Jamil Anderlini, Financial Times: Staying with China for a second, the US State Department and the Parliaments of the Netherlands, Canada and the UK have all declared the situation in western China, in the region of Xinjiang, to be a genocide. And we have hundreds of human rights groups calling for a boycott of the Winter Olympic Games because of that. I'm very interested in India's view of what is happening in Xinjiang. I'd like to give you the context, we put it to the Prime Minister of Pakistan, well this same question, and the Prime Minister of Pakistan seemed to not have heard of Xinjiang or Uyghurs before. Well, that's what he pretended. So I'm very interested in India's perspective on this question.

EAM Dr. S. Jaishankar: But I don't know if you're going to get a perspective from me Jamil, because I have enough issues with China as it is. I've shared some of them with you. So I would rather focus on the issues that are already on my plate.

C. Raja Mohan: Minister, the focus, I mean, we talked about US quite a bit, both US and China. But Europe is a very large player today, one of the largest economic entities being the European Union. And we've seen in the last few months and weeks, that you've been spending quite a bit of time both reaching out to the Europeans as well as the British who are looking and trying to tilt towards the Pacific. So this is certainly new, because historically we've had problems with both Britain and Europe. But today, how do you see them in relation to US and China? Are they part of your middle power coalition? Or are they partners in consolidating the relationship with the West? Or is it diversification of your overall a great power calculus?

EAM Dr. S. Jaishankar: I think it's sort of a some of the above, all of the above answer. First I'll give you the Indian perspective which is you look at the change in our relationship with the United States. It is natural that the very same logic, in many ways, also makes a stronger case for a better relationship with Europe, including the United Kingdom, which is now out of the European Union. So, at one level, you can say that the broad strategic calculations now unfold with the different set of partners. The second, in a way, it is historic. We had at one time fairly close political relations certainly with Europe and then for a variety of reasons that kind of trailed off. People don't readily figure out that EU is actually our biggest trade and investment partner. So when you look at their weight at the challenges that we face, the interest we have today in resources and technology and best practices, I think, there's a very powerful case for that relationship. But from their perspective, I think they see India,the rise of India, the gains from a stronger partnership. But I think both of us realise one thing that Europe cannot be in a position where it thinks that it has a global interest, but its own activities are limited to Europe. That the world will come to Europe, whether Europe will go to the world or not. So I've spent a lot of time interacting with my European colleagues, and I think this Prime Minister actually has invested more diplomatic energy in Europe than probably any of his predecessors. Jamil, we've just had two important summits which have taken place. Now, understandably, because we are in the middle of the COVID challenge, that's been overshadowed. But in both cases, we have agreed to move forward on our FTA negotiations. These are not just empty statements for the occasion. I actually have a perspective on the progress that has been made. I see in areas like connectivity, on resilient supply chains, or technology, are much stronger bonding with Europe. And to me, most interesting is actually today European countries are embracing some kind of an Indo Pacific strategy. They call it by different names. You have a much greater European presence and a British presence and activity in this part of the world. And I think that's good, because again, it helps for a much more diversified, stable, I would say, management of the global commons.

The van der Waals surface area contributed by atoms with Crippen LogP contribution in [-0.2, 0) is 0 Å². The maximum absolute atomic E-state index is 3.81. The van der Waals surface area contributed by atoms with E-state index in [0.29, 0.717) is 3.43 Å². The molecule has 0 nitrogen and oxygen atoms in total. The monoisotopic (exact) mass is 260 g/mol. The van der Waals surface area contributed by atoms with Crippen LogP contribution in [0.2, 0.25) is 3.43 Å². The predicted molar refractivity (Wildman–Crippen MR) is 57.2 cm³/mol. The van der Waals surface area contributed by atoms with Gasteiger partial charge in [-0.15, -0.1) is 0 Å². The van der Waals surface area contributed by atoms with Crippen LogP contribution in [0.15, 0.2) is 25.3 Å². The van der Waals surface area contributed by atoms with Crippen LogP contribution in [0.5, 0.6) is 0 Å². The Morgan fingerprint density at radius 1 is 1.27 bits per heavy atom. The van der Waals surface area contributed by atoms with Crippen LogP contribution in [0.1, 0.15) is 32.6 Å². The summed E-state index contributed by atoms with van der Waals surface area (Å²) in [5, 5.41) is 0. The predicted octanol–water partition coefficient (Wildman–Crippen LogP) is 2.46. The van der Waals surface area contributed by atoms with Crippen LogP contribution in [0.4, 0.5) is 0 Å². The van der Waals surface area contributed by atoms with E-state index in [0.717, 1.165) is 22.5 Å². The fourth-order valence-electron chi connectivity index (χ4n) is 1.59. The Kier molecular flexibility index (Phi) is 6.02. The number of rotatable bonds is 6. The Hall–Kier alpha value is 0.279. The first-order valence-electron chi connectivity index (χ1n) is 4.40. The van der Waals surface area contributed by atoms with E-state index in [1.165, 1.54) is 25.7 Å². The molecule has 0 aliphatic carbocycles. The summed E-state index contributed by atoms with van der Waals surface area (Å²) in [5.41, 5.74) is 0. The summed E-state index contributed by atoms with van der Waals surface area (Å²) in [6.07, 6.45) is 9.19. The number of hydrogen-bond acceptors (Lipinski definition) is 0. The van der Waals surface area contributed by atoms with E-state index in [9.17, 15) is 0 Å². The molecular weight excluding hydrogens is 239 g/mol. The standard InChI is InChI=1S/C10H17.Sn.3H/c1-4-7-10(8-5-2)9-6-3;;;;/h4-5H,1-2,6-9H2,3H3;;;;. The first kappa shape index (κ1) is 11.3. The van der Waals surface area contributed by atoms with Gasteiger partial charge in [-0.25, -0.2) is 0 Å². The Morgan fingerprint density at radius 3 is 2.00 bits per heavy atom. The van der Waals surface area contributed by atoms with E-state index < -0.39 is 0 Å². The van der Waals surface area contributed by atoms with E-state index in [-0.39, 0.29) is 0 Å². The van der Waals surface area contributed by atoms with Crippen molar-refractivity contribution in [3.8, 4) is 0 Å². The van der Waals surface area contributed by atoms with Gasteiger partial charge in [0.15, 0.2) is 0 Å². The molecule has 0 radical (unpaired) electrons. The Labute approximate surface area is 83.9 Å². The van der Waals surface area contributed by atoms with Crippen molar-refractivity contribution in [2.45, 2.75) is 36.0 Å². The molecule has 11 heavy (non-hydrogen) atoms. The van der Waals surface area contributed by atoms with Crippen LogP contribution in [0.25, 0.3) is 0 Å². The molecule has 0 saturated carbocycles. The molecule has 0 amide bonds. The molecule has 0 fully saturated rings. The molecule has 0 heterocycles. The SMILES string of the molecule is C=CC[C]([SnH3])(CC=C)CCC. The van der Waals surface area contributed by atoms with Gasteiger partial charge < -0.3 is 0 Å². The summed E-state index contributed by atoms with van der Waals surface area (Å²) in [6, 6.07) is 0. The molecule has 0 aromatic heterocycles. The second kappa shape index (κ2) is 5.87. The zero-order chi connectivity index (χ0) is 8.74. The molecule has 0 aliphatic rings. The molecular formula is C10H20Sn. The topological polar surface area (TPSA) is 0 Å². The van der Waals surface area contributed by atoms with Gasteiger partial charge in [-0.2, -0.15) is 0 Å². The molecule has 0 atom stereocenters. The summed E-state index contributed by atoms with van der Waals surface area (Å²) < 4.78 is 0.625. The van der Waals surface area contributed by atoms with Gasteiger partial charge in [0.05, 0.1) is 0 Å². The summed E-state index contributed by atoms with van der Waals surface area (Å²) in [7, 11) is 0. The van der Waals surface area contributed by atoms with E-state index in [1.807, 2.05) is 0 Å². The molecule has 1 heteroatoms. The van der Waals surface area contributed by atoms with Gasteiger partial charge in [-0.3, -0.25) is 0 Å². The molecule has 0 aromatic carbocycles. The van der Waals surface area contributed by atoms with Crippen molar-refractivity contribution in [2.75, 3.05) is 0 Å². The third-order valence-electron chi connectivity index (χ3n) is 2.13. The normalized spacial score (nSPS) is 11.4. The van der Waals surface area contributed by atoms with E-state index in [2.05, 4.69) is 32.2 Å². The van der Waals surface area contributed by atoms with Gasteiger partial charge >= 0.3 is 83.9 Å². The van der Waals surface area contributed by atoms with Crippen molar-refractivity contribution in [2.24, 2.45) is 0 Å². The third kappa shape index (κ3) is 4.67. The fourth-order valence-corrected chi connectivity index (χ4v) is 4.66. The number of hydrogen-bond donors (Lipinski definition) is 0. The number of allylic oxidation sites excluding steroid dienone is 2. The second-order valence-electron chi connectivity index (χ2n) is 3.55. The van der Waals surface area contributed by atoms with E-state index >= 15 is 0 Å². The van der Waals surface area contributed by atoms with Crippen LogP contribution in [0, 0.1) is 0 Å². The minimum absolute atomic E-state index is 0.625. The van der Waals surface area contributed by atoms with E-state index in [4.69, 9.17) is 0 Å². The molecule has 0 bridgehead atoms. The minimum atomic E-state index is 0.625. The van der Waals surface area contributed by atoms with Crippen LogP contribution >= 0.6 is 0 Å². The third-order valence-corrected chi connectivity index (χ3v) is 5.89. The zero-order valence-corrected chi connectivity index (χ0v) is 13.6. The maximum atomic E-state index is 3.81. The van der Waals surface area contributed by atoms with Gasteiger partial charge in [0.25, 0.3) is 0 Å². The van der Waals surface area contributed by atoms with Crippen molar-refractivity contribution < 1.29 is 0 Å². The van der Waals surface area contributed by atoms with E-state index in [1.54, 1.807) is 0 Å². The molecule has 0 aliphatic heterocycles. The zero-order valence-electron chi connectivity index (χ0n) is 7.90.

C. Raja Mohan: Minister, we're beginning to run out of time. Thank you, Minister Jaishankar for joining us and giving us this time and to engage with us in this event organised by Financial Times and The Indian Express. So I want to thank all our audience who are here. I want to just tell them that this show will be accessible on the event website for next 30 days. And I also want to remind the audience after this session closes, within 10 minutes, we have the next session, and that one is going to focus on India-China relations. And it is going to be moderated by Financial Times Chief Foreign Affairs Columnist, Gideon Rachman. So please join us at the next session. And thank you for being with us. So let me conclude by thanking the minister again.

EAM Dr. S. Jaishankar: Thank you both. Pleasure being here.

Jamil Anderlini, Financial Times:
Thank you very much.